When she came home on Sunday, she was definitely surprised.

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I kept most of the stock setup, but did make a few changes based on what I know here preferences to be.

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Changes include:

  • Brooks B17 (from her One-Way) instead of the generic ass-hatchet spec’d by Surly.
  • VP-001 pedals (none included).
  • Jones 660mm Bend Bar, Paul brake levers, and ESI chunky grips instead of the Salsa Bend 2 bars, Avid FR5 levers, and generic rubber grips.
  • SKS Longboard fenders, because most bikes should have fenders. Especially commuter bikes.
  • Custom rear light mount for the non-drive-side dropout braze-on.
  • Paul Gino light mount for the left fork crown braze-on.

Everything else, we left stock. Some kind of rack–probably a black porteur–will come later.

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Happy new bike day.

And now, unlike me, she’s hoping that winter doesn’t come for a while, so that she can ride it as much as possible before the ice and snow and road salt force us to put it away.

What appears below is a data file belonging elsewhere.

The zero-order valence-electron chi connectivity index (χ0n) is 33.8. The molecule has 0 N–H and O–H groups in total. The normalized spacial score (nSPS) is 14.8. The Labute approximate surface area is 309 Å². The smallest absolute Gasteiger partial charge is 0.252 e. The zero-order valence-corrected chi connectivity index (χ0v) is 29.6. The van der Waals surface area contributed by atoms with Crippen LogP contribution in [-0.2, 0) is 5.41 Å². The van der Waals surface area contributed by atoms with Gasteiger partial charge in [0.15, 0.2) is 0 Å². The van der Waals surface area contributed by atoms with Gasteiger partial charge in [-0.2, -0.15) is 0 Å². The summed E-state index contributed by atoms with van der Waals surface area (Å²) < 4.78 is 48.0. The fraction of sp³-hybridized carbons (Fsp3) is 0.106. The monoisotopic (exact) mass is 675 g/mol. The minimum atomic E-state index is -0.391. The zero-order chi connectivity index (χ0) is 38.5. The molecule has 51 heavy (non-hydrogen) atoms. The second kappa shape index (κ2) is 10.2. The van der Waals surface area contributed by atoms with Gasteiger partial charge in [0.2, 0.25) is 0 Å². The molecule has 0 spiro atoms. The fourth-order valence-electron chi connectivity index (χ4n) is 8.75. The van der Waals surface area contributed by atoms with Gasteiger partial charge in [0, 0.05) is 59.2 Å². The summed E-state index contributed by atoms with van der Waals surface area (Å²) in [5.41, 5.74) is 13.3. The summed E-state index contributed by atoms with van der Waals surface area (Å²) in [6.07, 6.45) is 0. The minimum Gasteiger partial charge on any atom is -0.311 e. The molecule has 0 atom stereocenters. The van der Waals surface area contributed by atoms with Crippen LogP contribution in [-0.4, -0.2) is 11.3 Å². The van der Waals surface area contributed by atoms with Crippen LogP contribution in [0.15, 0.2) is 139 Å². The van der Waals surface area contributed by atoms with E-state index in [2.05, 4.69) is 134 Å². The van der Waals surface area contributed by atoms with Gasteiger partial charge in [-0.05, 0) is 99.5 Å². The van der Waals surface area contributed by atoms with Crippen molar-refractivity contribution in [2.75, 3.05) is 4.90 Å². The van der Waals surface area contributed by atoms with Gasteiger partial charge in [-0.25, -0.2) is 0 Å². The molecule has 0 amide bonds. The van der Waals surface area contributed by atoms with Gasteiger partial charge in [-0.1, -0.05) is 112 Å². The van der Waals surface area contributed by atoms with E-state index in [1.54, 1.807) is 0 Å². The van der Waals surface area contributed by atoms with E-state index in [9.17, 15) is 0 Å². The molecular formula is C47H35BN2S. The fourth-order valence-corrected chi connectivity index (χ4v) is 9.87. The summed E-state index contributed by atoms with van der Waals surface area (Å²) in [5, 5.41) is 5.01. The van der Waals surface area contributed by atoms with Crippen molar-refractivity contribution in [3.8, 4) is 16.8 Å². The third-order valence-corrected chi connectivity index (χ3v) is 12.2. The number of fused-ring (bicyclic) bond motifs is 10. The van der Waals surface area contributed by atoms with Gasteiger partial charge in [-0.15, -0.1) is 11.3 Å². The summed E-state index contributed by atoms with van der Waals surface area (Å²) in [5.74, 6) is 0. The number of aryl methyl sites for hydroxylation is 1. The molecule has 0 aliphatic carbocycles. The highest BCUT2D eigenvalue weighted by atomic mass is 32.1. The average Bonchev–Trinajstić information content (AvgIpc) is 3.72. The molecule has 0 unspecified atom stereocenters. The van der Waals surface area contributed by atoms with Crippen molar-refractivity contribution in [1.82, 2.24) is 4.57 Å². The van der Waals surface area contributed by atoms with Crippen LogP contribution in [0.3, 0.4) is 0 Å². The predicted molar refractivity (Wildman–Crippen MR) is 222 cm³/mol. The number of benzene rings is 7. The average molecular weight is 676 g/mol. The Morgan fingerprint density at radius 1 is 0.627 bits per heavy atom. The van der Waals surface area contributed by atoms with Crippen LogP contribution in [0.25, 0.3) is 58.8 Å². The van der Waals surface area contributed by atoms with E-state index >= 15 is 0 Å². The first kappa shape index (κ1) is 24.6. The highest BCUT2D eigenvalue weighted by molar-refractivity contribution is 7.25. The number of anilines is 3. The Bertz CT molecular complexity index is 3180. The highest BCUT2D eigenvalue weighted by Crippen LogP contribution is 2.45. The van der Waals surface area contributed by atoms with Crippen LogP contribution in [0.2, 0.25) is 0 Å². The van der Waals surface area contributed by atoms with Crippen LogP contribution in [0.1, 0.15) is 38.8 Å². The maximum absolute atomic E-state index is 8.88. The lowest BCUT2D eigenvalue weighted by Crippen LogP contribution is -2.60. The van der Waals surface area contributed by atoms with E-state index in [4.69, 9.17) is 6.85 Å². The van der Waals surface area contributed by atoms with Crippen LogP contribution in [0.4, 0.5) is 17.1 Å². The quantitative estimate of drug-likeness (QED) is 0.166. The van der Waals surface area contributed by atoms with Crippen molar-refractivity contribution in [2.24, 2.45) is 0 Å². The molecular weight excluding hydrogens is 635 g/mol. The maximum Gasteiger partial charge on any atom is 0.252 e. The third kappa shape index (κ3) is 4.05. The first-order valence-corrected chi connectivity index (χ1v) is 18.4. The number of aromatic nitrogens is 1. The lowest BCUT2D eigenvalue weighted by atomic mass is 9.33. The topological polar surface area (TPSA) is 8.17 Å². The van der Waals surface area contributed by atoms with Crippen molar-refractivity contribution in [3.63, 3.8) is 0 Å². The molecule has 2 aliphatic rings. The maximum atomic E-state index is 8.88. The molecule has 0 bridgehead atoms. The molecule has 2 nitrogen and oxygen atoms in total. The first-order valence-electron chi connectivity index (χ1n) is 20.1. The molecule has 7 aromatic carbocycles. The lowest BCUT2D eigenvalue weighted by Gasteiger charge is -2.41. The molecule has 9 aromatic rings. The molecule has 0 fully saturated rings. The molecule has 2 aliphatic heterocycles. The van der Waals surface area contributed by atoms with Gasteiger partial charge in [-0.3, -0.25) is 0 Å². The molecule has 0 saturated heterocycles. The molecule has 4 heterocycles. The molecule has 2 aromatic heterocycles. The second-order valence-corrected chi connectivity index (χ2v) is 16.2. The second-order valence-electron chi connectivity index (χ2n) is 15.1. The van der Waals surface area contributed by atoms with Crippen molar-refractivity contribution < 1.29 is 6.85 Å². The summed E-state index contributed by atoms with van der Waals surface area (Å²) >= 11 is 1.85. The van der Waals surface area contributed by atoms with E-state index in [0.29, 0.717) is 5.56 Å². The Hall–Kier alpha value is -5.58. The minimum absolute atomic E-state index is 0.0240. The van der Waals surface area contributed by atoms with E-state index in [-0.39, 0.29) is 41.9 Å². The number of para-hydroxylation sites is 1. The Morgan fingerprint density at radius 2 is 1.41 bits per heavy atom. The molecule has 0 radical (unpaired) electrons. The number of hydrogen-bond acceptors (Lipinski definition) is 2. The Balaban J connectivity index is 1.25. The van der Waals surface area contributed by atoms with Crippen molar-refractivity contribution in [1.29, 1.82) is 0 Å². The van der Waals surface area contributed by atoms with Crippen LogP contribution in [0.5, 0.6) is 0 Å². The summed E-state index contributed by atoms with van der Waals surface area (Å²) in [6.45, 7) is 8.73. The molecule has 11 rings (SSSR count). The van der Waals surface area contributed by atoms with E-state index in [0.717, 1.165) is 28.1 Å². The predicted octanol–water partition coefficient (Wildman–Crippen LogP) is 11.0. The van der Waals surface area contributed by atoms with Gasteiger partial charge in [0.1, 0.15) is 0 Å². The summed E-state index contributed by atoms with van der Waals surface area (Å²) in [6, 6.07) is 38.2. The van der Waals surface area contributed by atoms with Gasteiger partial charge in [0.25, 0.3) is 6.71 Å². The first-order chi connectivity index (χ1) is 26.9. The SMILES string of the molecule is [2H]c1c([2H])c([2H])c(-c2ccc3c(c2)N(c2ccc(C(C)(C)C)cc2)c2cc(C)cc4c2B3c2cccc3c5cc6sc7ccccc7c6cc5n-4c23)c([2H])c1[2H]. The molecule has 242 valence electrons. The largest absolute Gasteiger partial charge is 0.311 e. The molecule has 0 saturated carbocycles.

Bottomed Out

While in Minneapolis this weekend, I finally got a chance to ride the Minnesota River bottoms on the Ox.  We’d ridden hard at Carver Lake the day before, so our Sunday morning ride was all about mellow cruising and basking in the warm November sun.

We started at Sibley House and rode the trails southwest along the Minnesota River, then crossed  the river on the Hwy 77 bridge and rode back northwest to the trailhead on American Blvd. From there, we took the LRT to 46th St and rode to Angry Catfish for coffee and bike-nerdery. After that, we rode the paved and unpaved trails through Minnehaha Park back through Fort Snelling and crossed the Mendota Bridge on the MRT to get back to the car.

The entire ride was, in a word, sublime. It’s a fat-biking paradise.

Only an idiot would thinking paving any of this a good idea.

Northwoods Sojourn